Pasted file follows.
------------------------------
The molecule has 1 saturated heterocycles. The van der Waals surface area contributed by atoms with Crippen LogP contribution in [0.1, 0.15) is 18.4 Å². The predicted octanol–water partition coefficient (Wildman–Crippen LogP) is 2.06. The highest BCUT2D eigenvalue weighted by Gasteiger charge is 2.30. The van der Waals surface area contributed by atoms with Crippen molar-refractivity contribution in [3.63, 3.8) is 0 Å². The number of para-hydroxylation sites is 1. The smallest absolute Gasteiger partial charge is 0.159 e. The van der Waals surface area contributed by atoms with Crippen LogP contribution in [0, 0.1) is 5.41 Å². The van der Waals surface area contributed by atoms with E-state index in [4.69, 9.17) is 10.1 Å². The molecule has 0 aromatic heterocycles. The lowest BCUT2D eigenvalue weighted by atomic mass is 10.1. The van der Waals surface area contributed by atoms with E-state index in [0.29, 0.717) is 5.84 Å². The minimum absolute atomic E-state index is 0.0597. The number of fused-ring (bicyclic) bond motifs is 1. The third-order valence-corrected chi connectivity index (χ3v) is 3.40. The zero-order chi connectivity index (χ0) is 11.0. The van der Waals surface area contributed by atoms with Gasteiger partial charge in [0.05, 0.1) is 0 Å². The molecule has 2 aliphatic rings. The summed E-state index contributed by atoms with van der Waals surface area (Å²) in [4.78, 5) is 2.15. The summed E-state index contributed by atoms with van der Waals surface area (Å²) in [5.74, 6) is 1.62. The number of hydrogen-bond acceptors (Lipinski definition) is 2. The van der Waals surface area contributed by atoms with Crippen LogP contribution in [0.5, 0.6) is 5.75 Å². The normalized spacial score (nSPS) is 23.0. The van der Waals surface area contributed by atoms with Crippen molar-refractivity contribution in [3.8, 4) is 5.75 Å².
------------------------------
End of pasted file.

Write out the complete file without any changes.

The molecule has 1 saturated heterocycles. The van der Waals surface area contributed by atoms with Crippen LogP contribution in [0.1, 0.15) is 18.4 Å². The predicted octanol–water partition coefficient (Wildman–Crippen LogP) is 2.06. The highest BCUT2D eigenvalue weighted by Gasteiger charge is 2.30. The van der Waals surface area contributed by atoms with Crippen molar-refractivity contribution in [3.63, 3.8) is 0 Å². The number of para-hydroxylation sites is 1. The smallest absolute Gasteiger partial charge is 0.159 e. The van der Waals surface area contributed by atoms with Crippen LogP contribution in [0, 0.1) is 5.41 Å². The van der Waals surface area contributed by atoms with E-state index in [4.69, 9.17) is 10.1 Å². The molecule has 0 aromatic heterocycles. The lowest BCUT2D eigenvalue weighted by atomic mass is 10.1. The van der Waals surface area contributed by atoms with E-state index in [0.29, 0.717) is 5.84 Å². The minimum absolute atomic E-state index is 0.0597. The number of fused-ring (bicyclic) bond motifs is 1. The third-order valence-corrected chi connectivity index (χ3v) is 3.40. The zero-order chi connectivity index (χ0) is 11.0. The van der Waals surface area contributed by atoms with Gasteiger partial charge in [0.05, 0.1) is 0 Å². The molecule has 2 aliphatic rings. The summed E-state index contributed by atoms with van der Waals surface area (Å²) in [4.78, 5) is 2.15. The summed E-state index contributed by atoms with van der Waals surface area (Å²) in [5.74, 6) is 1.62. The number of hydrogen-bond acceptors (Lipinski definition) is 2. The van der Waals surface area contributed by atoms with Crippen LogP contribution in [0.5, 0.6) is 5.75 Å². The normalized spacial score (nSPS) is 23.0. The van der Waals surface area contributed by atoms with Crippen molar-refractivity contribution in [3.8, 4) is 5.75 Å².